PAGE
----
Cabinet Secretary for Health and Wellbeing Alex Neil MSP SNP conference
Perth, Oct 19th, 2013
Friends, at out last National Conference I had been Health Secretary for a little over a month, and today I’ve been Health Secretary for a little more than a year.
This last year has been challenging, rewarding, and thanks to the men and woman who I meet working in Scotland’s NHS, inspiring.
My one and only overriding focus has been to do what is best to deliver safe, effective, world-class care for the people of Scotland and to support the hardworking staff of our NHS.
In the community, in hospitals and in clinics the staff of the NHS are working to heal the sick and keep Scotland well.
They are the beating heart of that precious institution that is so dear to the people of Scotland.
And under this SNP Government there are over 800 more medical consultants, including a doubling of the number of A&E consultants.
There are over 1,000 additional qualified nurses, over 2,000 more allied health professionals and over 700 more general dentists.
We’re investing in Scotland’s NHS, protecting health budgets ensuring our health service drives for quality outcomes every day.
In May this year here in Perth I launched the Scotland’s Charity Air Ambulance.
This is Scotland’s only charity Air Ambulance, and the service works closely with the Scottish Ambulance Service air ambulance – the only publicly-funded air ambulance service in the UK.
I’m committed to ensuring that all communities in Scotland, urban or rural, receive high quality and sustainable healthcare services and our air ambulances have a distinct role to play.
In under six months of operation the charity air ambulance has already flown nearly 150 missions, flying from the Highlands and Islands to the Borders.
So Conference, I’m pleased to announced that I’m giving them my assurances that the Scottish Government will make up to £500,000 available to underwrite their fundraising efforts – to help keep them in the skies, saving lives.
This is just one example of the remarkable work that goes on in our NHS.
And for me, it just makes Jeremy Hunt’s attack on the pay of NHS staff all the more shocking.
For the Tories to try and steal the promised pay rise back from workers’ hands would destabilise the NHS in England and damage staff morale.
This is nothing short of bad faith from Jeremy Hunt and a betrayal of the NHS.
Let me be quite clear, the SNP Government will use our independence over the health service to block this move, and I guarantee that NHS Scotland staff will get the promised pay rise.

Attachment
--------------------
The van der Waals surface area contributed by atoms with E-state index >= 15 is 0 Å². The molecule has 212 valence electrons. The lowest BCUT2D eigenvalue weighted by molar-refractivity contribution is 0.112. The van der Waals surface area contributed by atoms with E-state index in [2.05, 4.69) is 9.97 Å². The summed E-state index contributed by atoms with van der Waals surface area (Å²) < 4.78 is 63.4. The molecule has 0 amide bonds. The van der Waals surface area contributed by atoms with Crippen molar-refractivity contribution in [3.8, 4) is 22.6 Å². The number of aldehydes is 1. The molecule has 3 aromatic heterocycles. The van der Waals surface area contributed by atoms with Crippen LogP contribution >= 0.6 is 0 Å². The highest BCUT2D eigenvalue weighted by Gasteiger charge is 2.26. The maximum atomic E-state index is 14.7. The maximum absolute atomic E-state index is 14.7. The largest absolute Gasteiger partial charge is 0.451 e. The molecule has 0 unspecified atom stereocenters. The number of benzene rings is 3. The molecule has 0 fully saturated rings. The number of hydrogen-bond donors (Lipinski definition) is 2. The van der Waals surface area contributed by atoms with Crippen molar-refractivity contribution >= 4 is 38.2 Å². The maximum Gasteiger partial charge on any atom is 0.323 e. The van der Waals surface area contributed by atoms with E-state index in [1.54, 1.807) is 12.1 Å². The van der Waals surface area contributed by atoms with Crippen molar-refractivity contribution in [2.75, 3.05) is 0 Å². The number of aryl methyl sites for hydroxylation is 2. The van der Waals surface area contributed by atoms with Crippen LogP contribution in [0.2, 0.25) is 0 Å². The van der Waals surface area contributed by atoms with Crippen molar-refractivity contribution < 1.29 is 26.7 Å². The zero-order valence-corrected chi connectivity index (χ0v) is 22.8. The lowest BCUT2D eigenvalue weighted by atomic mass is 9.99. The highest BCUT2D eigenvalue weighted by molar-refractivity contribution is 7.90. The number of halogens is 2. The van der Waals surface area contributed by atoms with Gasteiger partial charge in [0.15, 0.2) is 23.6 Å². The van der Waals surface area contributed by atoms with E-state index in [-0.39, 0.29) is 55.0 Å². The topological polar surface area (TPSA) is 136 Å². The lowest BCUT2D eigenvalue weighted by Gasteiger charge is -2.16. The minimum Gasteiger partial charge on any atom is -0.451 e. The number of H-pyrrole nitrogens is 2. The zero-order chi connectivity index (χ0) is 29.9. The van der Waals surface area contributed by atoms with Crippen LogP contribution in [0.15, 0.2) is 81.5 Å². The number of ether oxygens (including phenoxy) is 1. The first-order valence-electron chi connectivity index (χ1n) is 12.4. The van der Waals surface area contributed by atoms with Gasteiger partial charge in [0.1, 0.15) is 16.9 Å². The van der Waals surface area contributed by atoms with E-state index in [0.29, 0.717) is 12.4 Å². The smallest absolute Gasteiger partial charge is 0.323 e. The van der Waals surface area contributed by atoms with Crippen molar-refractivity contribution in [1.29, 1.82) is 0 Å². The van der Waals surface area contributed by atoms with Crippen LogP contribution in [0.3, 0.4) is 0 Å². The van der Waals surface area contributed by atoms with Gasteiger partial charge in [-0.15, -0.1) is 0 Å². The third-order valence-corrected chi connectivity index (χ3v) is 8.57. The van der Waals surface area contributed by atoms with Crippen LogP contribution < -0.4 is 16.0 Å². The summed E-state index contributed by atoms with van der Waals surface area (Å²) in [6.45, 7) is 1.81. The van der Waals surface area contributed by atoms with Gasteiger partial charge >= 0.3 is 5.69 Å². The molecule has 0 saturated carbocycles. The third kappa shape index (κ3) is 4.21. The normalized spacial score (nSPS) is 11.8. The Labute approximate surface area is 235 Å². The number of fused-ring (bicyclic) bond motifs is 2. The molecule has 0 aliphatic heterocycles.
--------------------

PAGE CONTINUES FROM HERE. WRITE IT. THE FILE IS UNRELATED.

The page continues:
Hunt’s aim is clear, he wants to undermine the publicly-owned NHS. He wants to break it up for further privatisation and American-style health insurance.
My message to Hunt is unequivocal: Scotland rejects your politics, your attack on staff and your desire to destroy the real NHS.
Not only will we deliver the pay rise that has been promised, we are also ensuring that all NHS staff are paid more than the living wage.
The NHS in Scotland is on a different road to the NHS in England.
Here we will keep the service in public hands, serving the people, serving the needs of patients.
In England, the NHS is on the road to being in private hands, serving only profiteers.
We’ve already taken steps to prevent the privatization we see in England, we’ve legislated to ensure that there is no privatization of GP services in Scotland, and we banned privatization of cleaning contracts.
In England the 111 service has be broken up, sold off, and there are doubt whether a safe service will be provide across that nation.
In Scotland, 111 will be totally free to use, run by NHS24, a public service, in public hands – serving the needs of patients rather than private profit.
As long as Scotland’s finances are tied to Westminster, every cut made to pay in England, every cut to services through privatisation in England, has a direct impact on the budget available to the Scottish Government.
The only way we can protect Scotland’s NHS in the future is to put Scotland’s resources in Scotland’s hands, and only a Yes vote will deliver that.
One of the pressures on our health service is the costs of the PFI schemes forced through by both the Tories and Labour.
We’ve seen in Edinburgh that PFI contracts have become a blockage to improving some facilities.
That’s why I’ve created a group to review existing PFI contracts and contract management arrangements.